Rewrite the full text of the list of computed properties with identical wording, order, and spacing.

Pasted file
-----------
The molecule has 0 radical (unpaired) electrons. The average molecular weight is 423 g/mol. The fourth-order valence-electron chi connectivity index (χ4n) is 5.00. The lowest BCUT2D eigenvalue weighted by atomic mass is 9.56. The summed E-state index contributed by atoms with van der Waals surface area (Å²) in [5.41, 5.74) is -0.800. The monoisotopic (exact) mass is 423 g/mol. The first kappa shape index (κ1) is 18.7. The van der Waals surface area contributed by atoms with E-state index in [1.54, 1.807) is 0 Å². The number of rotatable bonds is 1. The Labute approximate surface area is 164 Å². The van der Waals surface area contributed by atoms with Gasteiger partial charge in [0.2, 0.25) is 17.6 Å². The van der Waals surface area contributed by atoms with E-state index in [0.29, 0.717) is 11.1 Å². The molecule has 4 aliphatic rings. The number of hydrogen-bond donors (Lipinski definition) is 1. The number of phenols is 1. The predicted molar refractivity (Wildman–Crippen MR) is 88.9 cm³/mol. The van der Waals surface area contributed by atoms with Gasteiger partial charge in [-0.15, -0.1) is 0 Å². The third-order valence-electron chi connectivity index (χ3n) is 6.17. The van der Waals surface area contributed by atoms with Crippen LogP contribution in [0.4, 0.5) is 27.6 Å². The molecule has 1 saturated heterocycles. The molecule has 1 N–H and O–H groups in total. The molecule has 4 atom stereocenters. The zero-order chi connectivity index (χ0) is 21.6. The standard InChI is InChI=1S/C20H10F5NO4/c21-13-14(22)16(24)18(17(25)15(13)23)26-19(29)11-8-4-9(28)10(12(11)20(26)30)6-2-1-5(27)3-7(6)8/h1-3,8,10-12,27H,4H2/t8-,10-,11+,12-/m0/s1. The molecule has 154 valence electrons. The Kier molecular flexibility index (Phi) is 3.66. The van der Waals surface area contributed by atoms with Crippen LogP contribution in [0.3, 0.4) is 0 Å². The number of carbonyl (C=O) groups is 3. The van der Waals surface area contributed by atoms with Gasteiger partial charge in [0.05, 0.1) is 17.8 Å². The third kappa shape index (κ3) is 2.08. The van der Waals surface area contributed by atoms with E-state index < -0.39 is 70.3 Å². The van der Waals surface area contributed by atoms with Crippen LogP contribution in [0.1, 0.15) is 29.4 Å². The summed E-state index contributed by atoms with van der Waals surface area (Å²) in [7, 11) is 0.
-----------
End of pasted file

The molecule has 0 radical (unpaired) electrons. The average molecular weight is 423 g/mol. The fourth-order valence-electron chi connectivity index (χ4n) is 5.00. The lowest BCUT2D eigenvalue weighted by atomic mass is 9.56. The summed E-state index contributed by atoms with van der Waals surface area (Å²) in [5.41, 5.74) is -0.800. The monoisotopic (exact) mass is 423 g/mol. The first kappa shape index (κ1) is 18.7. The van der Waals surface area contributed by atoms with E-state index in [1.54, 1.807) is 0 Å². The number of rotatable bonds is 1. The Labute approximate surface area is 164 Å². The van der Waals surface area contributed by atoms with Gasteiger partial charge in [0.2, 0.25) is 17.6 Å². The van der Waals surface area contributed by atoms with E-state index in [0.29, 0.717) is 11.1 Å². The molecule has 4 aliphatic rings. The number of hydrogen-bond donors (Lipinski definition) is 1. The number of phenols is 1. The predicted molar refractivity (Wildman–Crippen MR) is 88.9 cm³/mol. The van der Waals surface area contributed by atoms with Gasteiger partial charge in [-0.15, -0.1) is 0 Å². The third-order valence-electron chi connectivity index (χ3n) is 6.17. The van der Waals surface area contributed by atoms with Crippen LogP contribution in [0.4, 0.5) is 27.6 Å². The molecule has 1 saturated heterocycles. The molecule has 1 N–H and O–H groups in total. The molecule has 4 atom stereocenters. The zero-order chi connectivity index (χ0) is 21.6. The standard InChI is InChI=1S/C20H10F5NO4/c21-13-14(22)16(24)18(17(25)15(13)23)26-19(29)11-8-4-9(28)10(12(11)20(26)30)6-2-1-5(27)3-7(6)8/h1-3,8,10-12,27H,4H2/t8-,10-,11+,12-/m0/s1. The molecule has 154 valence electrons. The Kier molecular flexibility index (Phi) is 3.66. The van der Waals surface area contributed by atoms with Crippen LogP contribution in [0.3, 0.4) is 0 Å². The number of carbonyl (C=O) groups is 3. The van der Waals surface area contributed by atoms with Gasteiger partial charge in [0.05, 0.1) is 17.8 Å². The third kappa shape index (κ3) is 2.08. The van der Waals surface area contributed by atoms with E-state index < -0.39 is 70.3 Å². The van der Waals surface area contributed by atoms with Crippen LogP contribution in [0.1, 0.15) is 29.4 Å². The summed E-state index contributed by atoms with van der Waals surface area (Å²) in [7, 11) is 0.